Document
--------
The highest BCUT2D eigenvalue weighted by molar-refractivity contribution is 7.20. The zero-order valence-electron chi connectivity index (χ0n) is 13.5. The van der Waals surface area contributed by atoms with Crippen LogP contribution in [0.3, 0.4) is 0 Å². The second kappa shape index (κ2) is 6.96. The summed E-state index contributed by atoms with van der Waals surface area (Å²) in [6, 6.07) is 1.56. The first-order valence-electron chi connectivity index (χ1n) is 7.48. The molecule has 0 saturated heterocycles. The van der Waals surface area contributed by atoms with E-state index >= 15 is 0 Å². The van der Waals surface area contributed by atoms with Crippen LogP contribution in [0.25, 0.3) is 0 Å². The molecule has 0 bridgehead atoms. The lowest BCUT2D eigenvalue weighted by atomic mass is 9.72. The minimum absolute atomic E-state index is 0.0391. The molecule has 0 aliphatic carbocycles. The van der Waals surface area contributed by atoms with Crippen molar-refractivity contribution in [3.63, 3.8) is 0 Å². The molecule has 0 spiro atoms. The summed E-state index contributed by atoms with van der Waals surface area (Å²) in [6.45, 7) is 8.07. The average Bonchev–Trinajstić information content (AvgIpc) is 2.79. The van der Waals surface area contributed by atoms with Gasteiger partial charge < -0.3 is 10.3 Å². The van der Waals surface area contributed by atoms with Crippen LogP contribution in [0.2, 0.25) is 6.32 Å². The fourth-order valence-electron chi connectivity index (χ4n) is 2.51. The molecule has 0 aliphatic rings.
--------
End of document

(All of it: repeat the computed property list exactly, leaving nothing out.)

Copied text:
The highest BCUT2D eigenvalue weighted by molar-refractivity contribution is 7.20. The zero-order valence-electron chi connectivity index (χ0n) is 13.5. The van der Waals surface area contributed by atoms with Crippen LogP contribution in [0.3, 0.4) is 0 Å². The second kappa shape index (κ2) is 6.96. The summed E-state index contributed by atoms with van der Waals surface area (Å²) in [6, 6.07) is 1.56. The first-order valence-electron chi connectivity index (χ1n) is 7.48. The molecule has 0 saturated heterocycles. The van der Waals surface area contributed by atoms with E-state index >= 15 is 0 Å². The van der Waals surface area contributed by atoms with Crippen LogP contribution in [0.25, 0.3) is 0 Å². The molecule has 0 bridgehead atoms. The lowest BCUT2D eigenvalue weighted by atomic mass is 9.72. The minimum absolute atomic E-state index is 0.0391. The molecule has 0 aliphatic carbocycles. The van der Waals surface area contributed by atoms with Crippen molar-refractivity contribution in [3.63, 3.8) is 0 Å². The molecule has 0 spiro atoms. The summed E-state index contributed by atoms with van der Waals surface area (Å²) in [6.45, 7) is 8.07. The average Bonchev–Trinajstić information content (AvgIpc) is 2.79. The van der Waals surface area contributed by atoms with Gasteiger partial charge < -0.3 is 10.3 Å². The van der Waals surface area contributed by atoms with Crippen LogP contribution in [0.2, 0.25) is 6.32 Å². The fourth-order valence-electron chi connectivity index (χ4n) is 2.51. The molecule has 0 aliphatic rings.